Yet this sensational narrative—crime, sex, money and The Big Game—persists. January is now National Slavery and Human Trafficking Prevention Month, and as this year's game in New Jersey approaches, public officials and volunteers are compelled to take Super-Bowl-related action, regardless of the reality. The stories keep coming, most recently from Laura Dimon at PolicyMic (which ran a similar story last year), faithfully repeating claims so outlandish enough that a Dallas Morning News reporter felt compelled to join in the reader comments to say so. Just one day later, PolicyMic updated the story with an editor's note, noting that corrections had been made.

One might wonder, in light of all this coverage, just how interested football fans, corporate sponsors and the media corps are in paying for sex with trafficked people.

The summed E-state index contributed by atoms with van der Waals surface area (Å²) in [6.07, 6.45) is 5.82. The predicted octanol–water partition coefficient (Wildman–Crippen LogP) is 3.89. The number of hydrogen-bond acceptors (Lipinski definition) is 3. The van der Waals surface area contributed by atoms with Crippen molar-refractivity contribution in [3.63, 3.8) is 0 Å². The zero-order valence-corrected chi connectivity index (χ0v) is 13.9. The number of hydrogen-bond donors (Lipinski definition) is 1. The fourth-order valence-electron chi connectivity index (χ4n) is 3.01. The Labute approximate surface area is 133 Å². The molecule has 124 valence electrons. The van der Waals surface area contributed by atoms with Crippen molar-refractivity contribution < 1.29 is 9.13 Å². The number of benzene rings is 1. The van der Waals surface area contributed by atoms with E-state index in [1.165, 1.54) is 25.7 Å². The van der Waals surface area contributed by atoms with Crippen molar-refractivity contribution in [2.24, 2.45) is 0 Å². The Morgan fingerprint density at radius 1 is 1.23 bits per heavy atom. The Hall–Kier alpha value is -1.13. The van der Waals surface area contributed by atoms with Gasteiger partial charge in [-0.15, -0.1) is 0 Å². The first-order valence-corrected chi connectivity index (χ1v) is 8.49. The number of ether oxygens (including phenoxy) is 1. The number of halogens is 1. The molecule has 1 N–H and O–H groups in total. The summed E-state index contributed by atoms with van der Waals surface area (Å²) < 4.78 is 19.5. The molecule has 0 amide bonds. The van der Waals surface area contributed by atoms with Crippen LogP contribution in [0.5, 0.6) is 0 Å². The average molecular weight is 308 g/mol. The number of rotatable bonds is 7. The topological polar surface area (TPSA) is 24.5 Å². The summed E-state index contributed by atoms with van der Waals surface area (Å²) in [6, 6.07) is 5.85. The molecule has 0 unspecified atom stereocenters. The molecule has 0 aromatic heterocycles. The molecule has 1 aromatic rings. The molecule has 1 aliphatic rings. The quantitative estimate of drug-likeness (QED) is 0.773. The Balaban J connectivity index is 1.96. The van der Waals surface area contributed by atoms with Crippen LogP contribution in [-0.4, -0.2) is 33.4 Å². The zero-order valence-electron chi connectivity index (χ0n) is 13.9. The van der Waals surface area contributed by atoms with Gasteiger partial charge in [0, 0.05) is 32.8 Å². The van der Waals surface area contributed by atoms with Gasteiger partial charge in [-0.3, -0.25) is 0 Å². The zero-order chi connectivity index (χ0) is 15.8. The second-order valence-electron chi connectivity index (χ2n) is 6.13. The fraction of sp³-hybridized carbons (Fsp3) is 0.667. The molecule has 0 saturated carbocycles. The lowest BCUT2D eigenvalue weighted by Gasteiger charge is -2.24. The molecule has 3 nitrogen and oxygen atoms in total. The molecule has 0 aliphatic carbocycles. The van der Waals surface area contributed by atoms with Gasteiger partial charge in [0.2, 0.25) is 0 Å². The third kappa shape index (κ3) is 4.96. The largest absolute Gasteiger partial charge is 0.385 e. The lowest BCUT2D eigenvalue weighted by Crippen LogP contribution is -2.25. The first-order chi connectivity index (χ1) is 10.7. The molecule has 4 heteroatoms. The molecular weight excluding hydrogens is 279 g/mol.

Any actual nexus for human trafficking would require a larger-than-normal number of willing buyers. Sports fans would need to be willing to risk arrest away from home, in addition to desiring commercial sex from coerced victims, possibly underage ones. The Global Alliance Against Trafficking in Women wrote in a 2011 report: "This simplistic equation relies on problematic assumptions about masculinity, business practices within the sex industry, sex workers' capacity to take action, and the root causes of trafficking." After reviewing reports from the World Cup, the Olympics and the Super Bowl, the report concluded that there was no evidence of increased human trafficking at sporting events. "There's not an enormous amount of data that tells the story that there's a giant spike in trafficking around the Super Bowl," said Polaris Project CEO Bradley Myles in an interview with USA Today.